Film Review Judgementall Hai Kya
By SUNITA VIJAY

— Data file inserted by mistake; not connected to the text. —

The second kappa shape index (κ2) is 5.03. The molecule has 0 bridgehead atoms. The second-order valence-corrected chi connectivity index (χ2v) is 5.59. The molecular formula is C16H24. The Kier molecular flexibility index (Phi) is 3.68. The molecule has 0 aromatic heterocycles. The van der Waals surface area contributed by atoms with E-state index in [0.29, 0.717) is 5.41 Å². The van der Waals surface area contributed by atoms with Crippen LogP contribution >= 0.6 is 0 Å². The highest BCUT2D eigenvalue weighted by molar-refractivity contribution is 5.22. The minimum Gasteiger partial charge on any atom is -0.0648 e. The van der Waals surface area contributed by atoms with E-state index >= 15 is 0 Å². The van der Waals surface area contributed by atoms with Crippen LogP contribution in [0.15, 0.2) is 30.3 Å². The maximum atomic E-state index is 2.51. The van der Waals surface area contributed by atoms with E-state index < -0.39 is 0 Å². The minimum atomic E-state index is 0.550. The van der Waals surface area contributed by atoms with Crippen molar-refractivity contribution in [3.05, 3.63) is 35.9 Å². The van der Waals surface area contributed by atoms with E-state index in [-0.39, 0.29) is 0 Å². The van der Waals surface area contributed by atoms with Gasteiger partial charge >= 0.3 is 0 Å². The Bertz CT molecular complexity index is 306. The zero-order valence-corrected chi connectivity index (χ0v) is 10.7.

Judgementall Hai Kya is a well- crafted, engrossing whodunit thriller that underlines the behaviour and handling of people with mental issues, as well as reasons that lead to the disorientation and the triggers that make the problem worse. The film credits in the beginning are a novel presentation making us anticipate a different experience with an interesting mention of the ‘cockroach’. It’s a well-made film that is as stimulating as the sincere perfection with which Kangana Ranaut plays the role of psychotic girl, Bobby Grewal, an unhinged character, effortlessly made alive by Kangana who is in great form for the loony trip. As a child an ugly incident shatters Bobby’s sanity. Her character is tangled and so is her muddled hair. She is a hard nut, difficult to crack. But she has reasons to justify her stand to herself maybe not to others, who find her unreasonably difficult. As a dubbing artist she comes across various characters and this potpourri of visual food fuels her condition to go on a fantasy ride where she visualises herself in that particular role. Not only this, she religiously gets herself clicked in the same costume at a photo studio. Her medical problem is named by doctors as acute psychosis. Keeping the condition apart, she is not a dimwit. Her sharpness is adorable but forceful. Apart from being a brilliant dubbing artist she has a fabulous fashion sense. She is different, far from the madding crowd. We are made aware of her problem so we love her sharpness and spiny attitude that pierces thorns in her associations in day to day dealings, yet she confidently maintains her status quo with her dark humour that scares the listeners. Her anger, irritability and spontaneous arrogant responses make others form an opinion that she is insane. The sharp writing conveys this in all her interactions with cops, with her tenant couple and her boyfriend. Strangely if someone choses a three months asylum over a fine of 20,000 rupees, the eyebrows will raise, questioning her sanity. The exemplary work by the director of photography makes it a worth watch. His lens captures all said-unsaid expressions of Bobby brilliantly. The use of cockroach to amplify her problem, her involvement in making scores of origami out of the dark news in the newspapers, her suspicious mind looking for offenders in men, her curious eyes catching sight of the man holding a placard with motivational slogans on daily basis make it a sitting-on-the- edge-of-the-seat experience. Every passing scene raises anxiousness as to what she will do next, suspense staying alive from beginning to the end except at few places where the plot runs sluggish. It’s not her insanity in true sense that is intriguing but her sharp-wittedness and power to be highly sensitive towards the happenings around her that makes her a crackpot. Bobby’s major problem remains to get obsessed with the characters she dubs, her tenant couple’s private moments (she stalks them from the keyhole) and with whatever she hears and perceives that creates a mental delirium. Consequently she suffers from occasional hallucinations, imaginative thinking, confused interactions; all this overpower her mental bearing and Kangana makes it all honestly believable. The synergism between Kanika Dhillon’s impeccable writing, Prakash Kovelamudi’s direction and the superb acting by the main cast, make it an interesting watch. Handling a difficult plot like this one with caution without lending a minutest of scratch to the delicate character is not easy. Movie gives us a chance to peep into Bobby’s home and living, see her awkwardness, her fears and ‘me’ moments. I am sure most of us might have done many of the things she was doing, not forgetting that living all alone with no discipline, restrictions and interference, fuelled with the ugly incident at home during her childhood days, created the mental ruckus she is in. Kangana’s rendition of the mishmash in her brain is praiseworthy. It is commendable to see her perform without faltering. Rajkummar Rao gives his share of support with nonpareil theatricals in a parallel role as her tenant but it is completely Kangana’s zone that is laudable. Rajkummar as Keshav brings in a gust of uncomfortable air with his presence making us smell a rat. Then there is a murder that further raises a question mark on both Keshav and Bobby as to who did it. Jimmy Shergill in his short and pleasant appearance as a director of a play raises expectation of sweet-healing romance building up between him and Kangana, imposing the fact that there are people who can handle difficult persons like Bobby with calmness and trust. Hussain Dalal as Bobby’s frustrated boyfriend provides intermittent comical respites. Satish Kaushik, Brijender Kala as cool cops are an added seasoning to this dark film. Judgementall Hai Kya has layers and layers of lessons to dilute the plot especially in the second half. The film is a mixture of thrill and comedy that delves deeper on mental health issue that is commendable. Occasional low moments challenge logic. As soon as the imaginative flight faces turbulence, it is compensated with other exemplary substitutes. Insanity resides in all of us. We all are flawed in one way or the other. People with mental health issue if treated harshly result in magnifying their problem. All they require is not to be judgemental about their conduct but to provide a right course of treatment with trustful atmosphere. The handling of the topic with close-to-perfection direction and acting is what makes this movie a must watch for all. The Judgementall Hai Kya team gives an experience that is a worth soaking in and pondering over the roaring issue that remains a neglected area even in the age of advanced medical science.